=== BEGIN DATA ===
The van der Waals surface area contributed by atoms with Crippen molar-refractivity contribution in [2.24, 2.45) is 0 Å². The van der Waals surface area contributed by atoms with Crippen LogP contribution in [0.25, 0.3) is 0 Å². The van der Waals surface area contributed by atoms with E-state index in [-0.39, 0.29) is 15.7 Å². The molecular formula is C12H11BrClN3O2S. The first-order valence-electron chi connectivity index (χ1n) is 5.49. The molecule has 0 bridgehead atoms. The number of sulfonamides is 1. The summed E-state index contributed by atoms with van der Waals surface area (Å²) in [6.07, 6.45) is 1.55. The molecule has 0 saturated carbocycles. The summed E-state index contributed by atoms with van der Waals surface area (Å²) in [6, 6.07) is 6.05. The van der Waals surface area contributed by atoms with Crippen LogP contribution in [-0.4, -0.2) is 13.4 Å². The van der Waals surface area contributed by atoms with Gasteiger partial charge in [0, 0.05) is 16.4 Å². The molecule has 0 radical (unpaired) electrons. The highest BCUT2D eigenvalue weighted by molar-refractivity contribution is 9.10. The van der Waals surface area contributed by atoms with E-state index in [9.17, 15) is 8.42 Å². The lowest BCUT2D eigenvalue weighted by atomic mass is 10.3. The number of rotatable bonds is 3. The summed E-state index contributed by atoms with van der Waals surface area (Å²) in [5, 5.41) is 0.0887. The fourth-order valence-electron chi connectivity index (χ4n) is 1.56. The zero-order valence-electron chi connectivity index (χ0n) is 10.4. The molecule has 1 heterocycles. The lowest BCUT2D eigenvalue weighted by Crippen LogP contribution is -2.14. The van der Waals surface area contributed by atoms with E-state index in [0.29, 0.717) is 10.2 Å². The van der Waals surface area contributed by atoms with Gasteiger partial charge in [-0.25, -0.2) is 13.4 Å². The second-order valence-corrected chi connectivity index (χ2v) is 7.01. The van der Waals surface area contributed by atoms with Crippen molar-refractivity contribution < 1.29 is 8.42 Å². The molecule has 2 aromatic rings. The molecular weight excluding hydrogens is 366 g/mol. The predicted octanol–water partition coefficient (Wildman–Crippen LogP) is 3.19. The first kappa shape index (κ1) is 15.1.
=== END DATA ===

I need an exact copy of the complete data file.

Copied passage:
The van der Waals surface area contributed by atoms with Crippen molar-refractivity contribution in [2.24, 2.45) is 0 Å². The van der Waals surface area contributed by atoms with Crippen LogP contribution in [0.25, 0.3) is 0 Å². The van der Waals surface area contributed by atoms with E-state index in [-0.39, 0.29) is 15.7 Å². The molecular formula is C12H11BrClN3O2S. The first-order valence-electron chi connectivity index (χ1n) is 5.49. The molecule has 0 bridgehead atoms. The number of sulfonamides is 1. The summed E-state index contributed by atoms with van der Waals surface area (Å²) in [6.07, 6.45) is 1.55. The molecule has 0 saturated carbocycles. The summed E-state index contributed by atoms with van der Waals surface area (Å²) in [6, 6.07) is 6.05. The van der Waals surface area contributed by atoms with Crippen LogP contribution in [-0.4, -0.2) is 13.4 Å². The van der Waals surface area contributed by atoms with Gasteiger partial charge in [0, 0.05) is 16.4 Å². The molecule has 0 radical (unpaired) electrons. The highest BCUT2D eigenvalue weighted by molar-refractivity contribution is 9.10. The van der Waals surface area contributed by atoms with E-state index in [9.17, 15) is 8.42 Å². The lowest BCUT2D eigenvalue weighted by atomic mass is 10.3. The number of rotatable bonds is 3. The summed E-state index contributed by atoms with van der Waals surface area (Å²) in [5, 5.41) is 0.0887. The fourth-order valence-electron chi connectivity index (χ4n) is 1.56. The zero-order valence-electron chi connectivity index (χ0n) is 10.4. The molecule has 1 heterocycles. The lowest BCUT2D eigenvalue weighted by Crippen LogP contribution is -2.14. The van der Waals surface area contributed by atoms with E-state index in [0.29, 0.717) is 10.2 Å². The van der Waals surface area contributed by atoms with Gasteiger partial charge in [-0.25, -0.2) is 13.4 Å². The second-order valence-corrected chi connectivity index (χ2v) is 7.01. The van der Waals surface area contributed by atoms with Crippen molar-refractivity contribution < 1.29 is 8.42 Å². The molecule has 2 aromatic rings. The molecular weight excluding hydrogens is 366 g/mol. The predicted octanol–water partition coefficient (Wildman–Crippen LogP) is 3.19. The first kappa shape index (κ1) is 15.1.